Jennifer and I quickly made friends with the couple next to us and were entertained by Tom and Charles, the two guys in front of us drinking Fireball mixed cider out of Dixie solo cups.   Charles and Tom had joined this trip as solo and were paired together to share a hotel room, but you wouldn’t have guessed it by the smooth conversation and copious laughing between the two. Charles was a little louder and the more boisterous of the two and was quick to make friends from all around him. He mentioned he moved around a lot as a kid, I think an Army brat, and it was easy to see how likeable he could be and make those around him comfortable. Of course, Jennifer thought he was great and we warmed up to him quickly.

The partying continued and we made our way easily to Atlanta. Mimosas soon turned to rum and orange juice, beers being shuttled from front to back, Mason jar moonshine made another round the bus and the team of Tom and Charles, after killing the Fireball, moved on to beer and any other liquor that was available.

We arrived in Atlanta close to 3 pm, checked into the hotel and prepared for dinner with Jennifer’s brother and a few friends we knew in Atlanta. We skipped the pizza and beer provided by the backers and moved on to dinner, arriving back at our hotel around midnight.

Killing a bottle of Fireball whiskey can be expensive. Charles had difficulty finding his hotel room on Saturday night and, unfortunately, had a full bladder. I suppose in his state, relieving his bladder on the second floor hallway was ok, but the hotel disagreed. Charles left Atlanta with $100 less cash.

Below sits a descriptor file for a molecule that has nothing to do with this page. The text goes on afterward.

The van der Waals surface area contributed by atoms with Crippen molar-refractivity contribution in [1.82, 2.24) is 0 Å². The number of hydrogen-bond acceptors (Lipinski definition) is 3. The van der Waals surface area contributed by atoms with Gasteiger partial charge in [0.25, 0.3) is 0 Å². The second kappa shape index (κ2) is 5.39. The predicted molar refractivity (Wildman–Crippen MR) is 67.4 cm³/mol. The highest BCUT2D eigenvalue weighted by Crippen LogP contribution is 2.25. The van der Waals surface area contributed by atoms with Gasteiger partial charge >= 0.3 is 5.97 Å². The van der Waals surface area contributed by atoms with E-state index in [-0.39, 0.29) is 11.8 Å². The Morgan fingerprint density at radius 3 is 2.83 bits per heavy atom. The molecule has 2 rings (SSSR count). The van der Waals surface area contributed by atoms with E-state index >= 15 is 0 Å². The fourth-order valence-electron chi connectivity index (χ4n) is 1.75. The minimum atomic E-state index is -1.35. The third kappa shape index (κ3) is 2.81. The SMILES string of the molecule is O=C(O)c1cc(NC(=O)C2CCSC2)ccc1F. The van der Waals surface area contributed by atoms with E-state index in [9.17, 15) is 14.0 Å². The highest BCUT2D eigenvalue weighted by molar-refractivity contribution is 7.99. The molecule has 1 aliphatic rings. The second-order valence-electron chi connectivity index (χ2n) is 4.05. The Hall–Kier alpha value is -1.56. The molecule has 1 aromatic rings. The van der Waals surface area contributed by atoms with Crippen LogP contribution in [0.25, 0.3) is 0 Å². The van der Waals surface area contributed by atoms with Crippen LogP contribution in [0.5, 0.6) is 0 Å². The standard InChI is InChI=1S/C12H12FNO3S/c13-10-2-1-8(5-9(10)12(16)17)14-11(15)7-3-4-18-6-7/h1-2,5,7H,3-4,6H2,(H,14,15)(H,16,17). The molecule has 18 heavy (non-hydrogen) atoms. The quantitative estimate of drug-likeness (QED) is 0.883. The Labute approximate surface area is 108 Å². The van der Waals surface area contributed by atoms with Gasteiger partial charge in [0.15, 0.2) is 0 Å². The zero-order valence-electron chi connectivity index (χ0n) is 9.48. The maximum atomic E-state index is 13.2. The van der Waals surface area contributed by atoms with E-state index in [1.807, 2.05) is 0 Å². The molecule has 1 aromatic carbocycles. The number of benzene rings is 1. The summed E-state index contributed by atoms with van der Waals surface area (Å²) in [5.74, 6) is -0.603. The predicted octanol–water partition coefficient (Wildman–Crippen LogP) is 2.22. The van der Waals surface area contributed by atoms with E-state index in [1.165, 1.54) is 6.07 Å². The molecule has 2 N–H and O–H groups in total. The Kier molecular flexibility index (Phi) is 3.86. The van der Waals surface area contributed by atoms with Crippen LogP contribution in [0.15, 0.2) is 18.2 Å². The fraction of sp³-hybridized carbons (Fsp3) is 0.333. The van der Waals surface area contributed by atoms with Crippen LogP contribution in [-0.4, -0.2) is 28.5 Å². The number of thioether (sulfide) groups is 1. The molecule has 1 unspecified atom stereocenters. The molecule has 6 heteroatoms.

Sunday weather cooperated – if you live in Cleveland. Rainy and damp, we joined a few hundred other Cleveland fans and partied in a dirt parking lot a couple of blocks from the stadium. Interestingly, and I suppose not surprising, nobody complained about the misty rain. Everybody stood around in circles holding beers and plastic solo cups. A few made their way to canopies that were set up by local Brown’s fans. Most had some type of rain gear or poncho, some didn’t. A football was thrown about. There was heckling of a few Atlanta fans that passed thru wearing Atlanta jerseys, but the overall mood was fairly subdued and more like a picnic in a community park than a football tailgate.

Jennifer and I left the tailgate early to meet some other folks we knew in Atlanta and met up with the rest of the backers at the stadium. Thankfully, the game was held out of the rainy weather in the Georgia Dome and, equally thankfully, it seemed like about a third of the fans in attendance from Browns fans. Orange and brown dotted throughout the arena and, with the recent success, the Browns fans were loud and upbeat.

Of course, beer was flowing and had been for many of the backers since the tailgate. However, all was under control and most were content to have a few and cheer on the Browns. Well, maybe not all were under control.